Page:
Great Expectations: 2022 Honda Civic Sport
Review of the 2022 Honda Civic Sport 2.0 by The Road Beat. Words and photos by Mitchell Weitzman.
What is it?
Honda's 2 for 2 with their new Civic. After being thoroughly impressed by the flagship Touring sedan earlier this summer, the far cheaper 'Sport' model retains the core values that make this compact sedan so superb in the segment. It's an economy car with so few compromises as to even make economy cars genuinely desirable. This 'Sport' model sits in the middle of Civic hierarchy for now, being the second cheapest after the LX, which comes it at $22,915 with destination. The Sport adds another $1,400 to include pretty 18" wheels, paddle shifters, a leather-wrapped steering wheel, and proximity-sensing exterior door locks. This Sport 'sports' a cume total of $25,877 with options and destination, most notably a HPD (Honda Performance Development) exterior package for added visual tension (which it does successfully).
Like the prior Civic Touring I drove, the biggest selling point perhaps of this Civic is how damn good it drives. All the controls are intuitive; exactly how a car should feel. Steering it through bends, whether just a freeway onramp, or a winding section of back-roads, you can't help but feel in complete command and filled with confidence. The steering-wheel, itself tactile and comfortable in its well-wrapped leather, feels just right in the hands, and the rate of response is direct and linear to a fantastic degree. Seriously, most sports cars don't have steering this good.
Likewise, handling is a strong point with a front-end that is willing to change direction to your every input and the whole chassis has a wonderful sense of balance to it. No punishing understeer here like from other economy cars. This is very much a driver's car at heart disguised as a sensible and affordable car. The only car that is as good is Mazda's superlative 3 (though, I've only tried fully-optioned Mazda 3s and never a cheap base model). Corollas and Elantras are good, but the Civic is able to show off just how well-engineered and, dare I say it, soulful it really is when compared back-to-back.
The looks have worn well on my eyes, as I continue to appreciate the simple elegance of the new Civic's shape and details. I like how it looks low and stretched out, much closer to a rear-wheel drive sedan than a front-driver. Notice how low the hood actually is. The rear three-quarter view is best, with it showcasing the sloping roofline and rear haunches. I know others will miss the, er, 'excitingness' of the prior editions aesthetics, but not me. This new, grown-up class is a great starting point. The HPD options add little black spoilers and side skirts here and there and make for an aggressive, yet restrained attitude. I do recommend it for the looks alone.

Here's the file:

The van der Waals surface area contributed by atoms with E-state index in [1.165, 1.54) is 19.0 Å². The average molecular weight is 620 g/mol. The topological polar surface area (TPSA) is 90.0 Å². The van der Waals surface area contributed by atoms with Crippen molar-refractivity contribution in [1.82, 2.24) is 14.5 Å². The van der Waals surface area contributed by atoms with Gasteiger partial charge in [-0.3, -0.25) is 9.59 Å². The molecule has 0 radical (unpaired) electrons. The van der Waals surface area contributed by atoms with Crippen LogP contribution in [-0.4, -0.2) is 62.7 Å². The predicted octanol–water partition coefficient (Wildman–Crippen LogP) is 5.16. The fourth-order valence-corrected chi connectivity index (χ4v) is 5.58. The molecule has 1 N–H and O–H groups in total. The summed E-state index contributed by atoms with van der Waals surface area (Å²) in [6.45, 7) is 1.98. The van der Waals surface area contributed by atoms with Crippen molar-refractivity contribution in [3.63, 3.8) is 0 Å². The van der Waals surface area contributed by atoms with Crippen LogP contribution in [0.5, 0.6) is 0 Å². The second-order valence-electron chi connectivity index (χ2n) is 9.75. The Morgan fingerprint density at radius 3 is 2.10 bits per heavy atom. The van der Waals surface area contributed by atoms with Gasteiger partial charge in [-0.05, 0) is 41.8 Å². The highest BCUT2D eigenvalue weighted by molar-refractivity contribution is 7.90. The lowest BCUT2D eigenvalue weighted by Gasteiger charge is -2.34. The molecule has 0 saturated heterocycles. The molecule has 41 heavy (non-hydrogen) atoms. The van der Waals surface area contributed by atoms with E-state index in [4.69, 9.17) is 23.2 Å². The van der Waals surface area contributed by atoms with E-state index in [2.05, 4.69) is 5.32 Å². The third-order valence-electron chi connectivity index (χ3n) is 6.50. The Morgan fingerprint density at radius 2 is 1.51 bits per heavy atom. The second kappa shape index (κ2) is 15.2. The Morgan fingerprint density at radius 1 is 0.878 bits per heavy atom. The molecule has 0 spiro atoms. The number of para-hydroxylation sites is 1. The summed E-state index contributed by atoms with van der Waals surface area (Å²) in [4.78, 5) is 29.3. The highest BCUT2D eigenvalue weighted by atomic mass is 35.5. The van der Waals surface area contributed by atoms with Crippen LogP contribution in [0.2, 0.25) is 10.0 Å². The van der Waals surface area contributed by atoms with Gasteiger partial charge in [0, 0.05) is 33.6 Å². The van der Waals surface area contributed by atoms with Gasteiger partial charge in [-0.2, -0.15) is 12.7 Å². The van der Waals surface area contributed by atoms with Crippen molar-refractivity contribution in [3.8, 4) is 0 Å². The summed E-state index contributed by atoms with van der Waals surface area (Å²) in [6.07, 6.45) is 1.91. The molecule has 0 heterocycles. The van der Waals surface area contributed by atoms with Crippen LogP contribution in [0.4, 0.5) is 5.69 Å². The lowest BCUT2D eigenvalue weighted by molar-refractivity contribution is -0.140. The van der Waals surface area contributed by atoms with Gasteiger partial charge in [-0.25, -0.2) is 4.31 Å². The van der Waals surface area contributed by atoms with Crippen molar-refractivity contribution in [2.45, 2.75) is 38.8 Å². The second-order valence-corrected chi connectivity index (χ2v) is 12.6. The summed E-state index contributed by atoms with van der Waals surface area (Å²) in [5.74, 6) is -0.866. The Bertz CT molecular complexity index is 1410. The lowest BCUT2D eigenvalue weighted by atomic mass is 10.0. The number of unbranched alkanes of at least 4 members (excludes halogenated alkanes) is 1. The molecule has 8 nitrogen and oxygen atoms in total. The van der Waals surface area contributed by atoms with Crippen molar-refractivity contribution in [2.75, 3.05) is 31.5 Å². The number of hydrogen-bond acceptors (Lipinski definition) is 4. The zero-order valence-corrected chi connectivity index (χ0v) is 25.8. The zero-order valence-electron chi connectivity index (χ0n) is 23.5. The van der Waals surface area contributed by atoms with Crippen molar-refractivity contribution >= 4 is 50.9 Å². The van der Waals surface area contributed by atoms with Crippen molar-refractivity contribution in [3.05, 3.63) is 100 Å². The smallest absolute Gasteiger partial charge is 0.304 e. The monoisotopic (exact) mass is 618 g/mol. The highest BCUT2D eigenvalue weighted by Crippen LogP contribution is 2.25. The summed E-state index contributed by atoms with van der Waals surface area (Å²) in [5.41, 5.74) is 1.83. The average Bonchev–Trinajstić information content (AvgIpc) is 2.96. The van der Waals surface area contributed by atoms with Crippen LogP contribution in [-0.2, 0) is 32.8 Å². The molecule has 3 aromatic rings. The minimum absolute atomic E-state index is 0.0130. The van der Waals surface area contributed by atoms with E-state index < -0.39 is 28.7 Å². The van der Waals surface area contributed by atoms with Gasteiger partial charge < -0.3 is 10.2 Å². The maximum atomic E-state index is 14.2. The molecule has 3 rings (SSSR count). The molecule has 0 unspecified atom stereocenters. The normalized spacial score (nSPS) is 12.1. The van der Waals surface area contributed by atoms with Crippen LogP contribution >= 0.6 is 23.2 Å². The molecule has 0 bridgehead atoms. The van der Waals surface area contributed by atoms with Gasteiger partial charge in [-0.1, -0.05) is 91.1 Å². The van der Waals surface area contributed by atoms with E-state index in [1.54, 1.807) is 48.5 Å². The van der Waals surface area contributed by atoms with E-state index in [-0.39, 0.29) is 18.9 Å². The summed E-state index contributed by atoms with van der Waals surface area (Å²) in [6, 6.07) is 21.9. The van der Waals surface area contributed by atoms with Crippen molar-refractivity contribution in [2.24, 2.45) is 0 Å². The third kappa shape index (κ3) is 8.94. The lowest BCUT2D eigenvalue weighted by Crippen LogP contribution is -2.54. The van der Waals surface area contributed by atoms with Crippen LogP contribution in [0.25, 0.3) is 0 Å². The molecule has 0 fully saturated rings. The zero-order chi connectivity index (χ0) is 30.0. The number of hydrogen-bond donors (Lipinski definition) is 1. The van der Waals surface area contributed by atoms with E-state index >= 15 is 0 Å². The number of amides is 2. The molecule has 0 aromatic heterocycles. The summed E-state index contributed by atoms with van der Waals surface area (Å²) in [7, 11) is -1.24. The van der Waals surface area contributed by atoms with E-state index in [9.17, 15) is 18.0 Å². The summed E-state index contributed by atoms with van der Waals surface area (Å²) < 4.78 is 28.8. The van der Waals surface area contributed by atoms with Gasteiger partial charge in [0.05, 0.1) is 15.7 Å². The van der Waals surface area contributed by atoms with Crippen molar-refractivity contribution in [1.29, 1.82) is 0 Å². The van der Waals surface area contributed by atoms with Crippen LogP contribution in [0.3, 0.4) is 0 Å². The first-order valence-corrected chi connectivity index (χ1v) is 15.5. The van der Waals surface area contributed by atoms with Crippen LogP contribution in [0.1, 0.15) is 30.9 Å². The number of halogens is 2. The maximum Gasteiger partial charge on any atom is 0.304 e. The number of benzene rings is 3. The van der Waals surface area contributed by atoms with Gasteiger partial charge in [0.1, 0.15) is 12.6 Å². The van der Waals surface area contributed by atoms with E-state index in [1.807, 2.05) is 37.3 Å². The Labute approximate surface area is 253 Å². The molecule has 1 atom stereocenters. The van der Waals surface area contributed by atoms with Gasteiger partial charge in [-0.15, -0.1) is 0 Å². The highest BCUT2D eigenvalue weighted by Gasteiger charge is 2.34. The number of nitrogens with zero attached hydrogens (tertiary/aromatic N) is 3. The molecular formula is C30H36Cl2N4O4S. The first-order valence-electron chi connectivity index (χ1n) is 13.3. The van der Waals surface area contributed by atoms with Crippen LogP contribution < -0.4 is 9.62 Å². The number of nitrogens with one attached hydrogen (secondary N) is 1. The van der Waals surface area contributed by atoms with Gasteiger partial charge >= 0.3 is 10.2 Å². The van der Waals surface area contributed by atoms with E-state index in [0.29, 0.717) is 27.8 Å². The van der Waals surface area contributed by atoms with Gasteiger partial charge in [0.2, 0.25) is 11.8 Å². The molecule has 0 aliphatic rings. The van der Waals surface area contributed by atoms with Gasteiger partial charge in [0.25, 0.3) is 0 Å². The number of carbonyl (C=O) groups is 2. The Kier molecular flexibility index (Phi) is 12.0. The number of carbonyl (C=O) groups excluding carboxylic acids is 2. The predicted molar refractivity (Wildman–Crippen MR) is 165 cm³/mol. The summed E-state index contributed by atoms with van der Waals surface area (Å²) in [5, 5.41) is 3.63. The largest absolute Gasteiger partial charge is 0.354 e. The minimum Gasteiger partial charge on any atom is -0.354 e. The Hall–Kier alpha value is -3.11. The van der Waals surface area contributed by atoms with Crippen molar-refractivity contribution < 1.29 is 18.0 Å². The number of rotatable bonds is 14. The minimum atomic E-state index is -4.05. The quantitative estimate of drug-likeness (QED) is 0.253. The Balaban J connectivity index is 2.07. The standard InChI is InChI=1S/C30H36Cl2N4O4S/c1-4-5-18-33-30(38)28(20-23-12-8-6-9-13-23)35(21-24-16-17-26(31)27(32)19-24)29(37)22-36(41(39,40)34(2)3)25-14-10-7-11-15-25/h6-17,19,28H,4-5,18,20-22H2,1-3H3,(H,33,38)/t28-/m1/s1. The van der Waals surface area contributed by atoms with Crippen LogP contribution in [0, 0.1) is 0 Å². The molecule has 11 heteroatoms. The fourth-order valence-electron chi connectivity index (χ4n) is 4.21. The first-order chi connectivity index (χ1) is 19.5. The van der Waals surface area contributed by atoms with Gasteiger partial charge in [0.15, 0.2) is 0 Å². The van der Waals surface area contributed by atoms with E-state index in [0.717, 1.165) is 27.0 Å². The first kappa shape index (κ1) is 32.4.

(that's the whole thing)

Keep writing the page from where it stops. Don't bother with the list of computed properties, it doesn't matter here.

Fuel economy for the week with this Civic were expectedly good, recording an average of 33 MPG and 41 MPG on the highway, but that is strangely less than I achieved in the Touring model with its more powerful 1.5L turbocharged engine. This unit is half a liter larger, sure, but I had hoped it would produce a little better given the lack of power we'll come to next.
Performance is not hot. In fact, performance doesn't really exist with the Civic's naturally-aspirated 2.0 inline-four. While the 1.5T-powered Touring did 0-60 MPH in 7.6 seconds, this Sport model took an aging 9.5 seconds. I swear all three endings of The Return of the King take less time than this Civic requires to reach 60 MPH. The startling fact, though, is when you learn that the turbo'd Touring only makes 22 more horsepower and 39 more torques, which isn't that much powerful, to knock off two whole seconds. It might be rated at 158 horsepower in this form, but it felt more like 130 at best. So, if you want speed, get your Civic with the fab 1.5-liter turbo instead.
The interior space is greatly improved over the 10th-generation Civic, but I do think there are just a few too many plastics inside. The counterpoint, however, is that the build quality is typical Honda-brilliant, with no rattles whatsoever. Plastic, yes, but it's basically ballistic-grade at least. The design of the interior is restrained and bordering industrial (as is the home interior design trend these days) with the grate along the center of the dash. I do like the environment's design, but just would say for the price some pieces could be a little better.
After that, there is very very little to dislike about the Civic. Even the CVT transmission, a type that can be so repulsive in other cars past and present, works perfectly fine. It's a car that comes with great expectations and meets nearly all of them.
The best affordable sedan?
Probably. It looks nicer than the competition and is well-made. The number one concern is the disappointing performance, which most buyers won't care about. The price is still affordable, but Civics aren't as cheap as I remember them from years past. For example, a loaded-up Elantra will only set you back only another grand, and the Elantra N Line I recently tried, with its hot 200-horsepower and dual-clutch transmission, cost the exact same. As it may be, though, the Civic drives nicer and has a better interior than that Elantra N Line did. Want some real spark to your Civic? The new Si was just announced with 200-horsepower of its own. It'll likely be sensational, especially with its six-speed manual transmission. I'm ready for it.
2022 Honda Civic Sport
Price as-tested $25,877
Pros: Pleasing looks and quality; economical; great steering and handling
Cons: Slow. Really, really slow.
Verdict: Reaffirming the Civic as the most popular and one of the best compact sedans.